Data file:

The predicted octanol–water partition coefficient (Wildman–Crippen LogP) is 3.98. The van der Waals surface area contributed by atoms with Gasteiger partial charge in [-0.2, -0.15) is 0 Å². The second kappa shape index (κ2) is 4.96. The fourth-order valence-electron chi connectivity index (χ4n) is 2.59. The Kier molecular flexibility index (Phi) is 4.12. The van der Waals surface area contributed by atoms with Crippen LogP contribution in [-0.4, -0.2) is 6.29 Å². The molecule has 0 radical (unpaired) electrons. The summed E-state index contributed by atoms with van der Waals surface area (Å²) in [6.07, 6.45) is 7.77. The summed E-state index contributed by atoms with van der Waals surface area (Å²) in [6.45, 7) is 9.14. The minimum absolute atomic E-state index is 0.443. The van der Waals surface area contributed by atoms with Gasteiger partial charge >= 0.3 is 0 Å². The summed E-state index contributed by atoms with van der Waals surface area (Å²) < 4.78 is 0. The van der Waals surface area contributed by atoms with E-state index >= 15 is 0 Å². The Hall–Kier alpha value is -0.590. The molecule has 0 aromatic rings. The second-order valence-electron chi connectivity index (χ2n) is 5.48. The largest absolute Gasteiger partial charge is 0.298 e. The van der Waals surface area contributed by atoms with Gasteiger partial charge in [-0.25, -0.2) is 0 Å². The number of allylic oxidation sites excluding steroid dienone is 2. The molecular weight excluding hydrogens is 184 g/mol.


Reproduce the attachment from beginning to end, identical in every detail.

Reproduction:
The predicted octanol–water partition coefficient (Wildman–Crippen LogP) is 3.98. The van der Waals surface area contributed by atoms with Gasteiger partial charge in [-0.2, -0.15) is 0 Å². The second kappa shape index (κ2) is 4.96. The fourth-order valence-electron chi connectivity index (χ4n) is 2.59. The Kier molecular flexibility index (Phi) is 4.12. The van der Waals surface area contributed by atoms with Crippen LogP contribution in [-0.4, -0.2) is 6.29 Å². The molecule has 0 radical (unpaired) electrons. The summed E-state index contributed by atoms with van der Waals surface area (Å²) in [6.07, 6.45) is 7.77. The summed E-state index contributed by atoms with van der Waals surface area (Å²) in [6.45, 7) is 9.14. The minimum absolute atomic E-state index is 0.443. The van der Waals surface area contributed by atoms with Gasteiger partial charge >= 0.3 is 0 Å². The summed E-state index contributed by atoms with van der Waals surface area (Å²) < 4.78 is 0. The van der Waals surface area contributed by atoms with E-state index >= 15 is 0 Å². The Hall–Kier alpha value is -0.590. The molecule has 0 aromatic rings. The second-order valence-electron chi connectivity index (χ2n) is 5.48. The largest absolute Gasteiger partial charge is 0.298 e. The van der Waals surface area contributed by atoms with Gasteiger partial charge in [-0.25, -0.2) is 0 Å². The number of allylic oxidation sites excluding steroid dienone is 2. The molecular weight excluding hydrogens is 184 g/mol.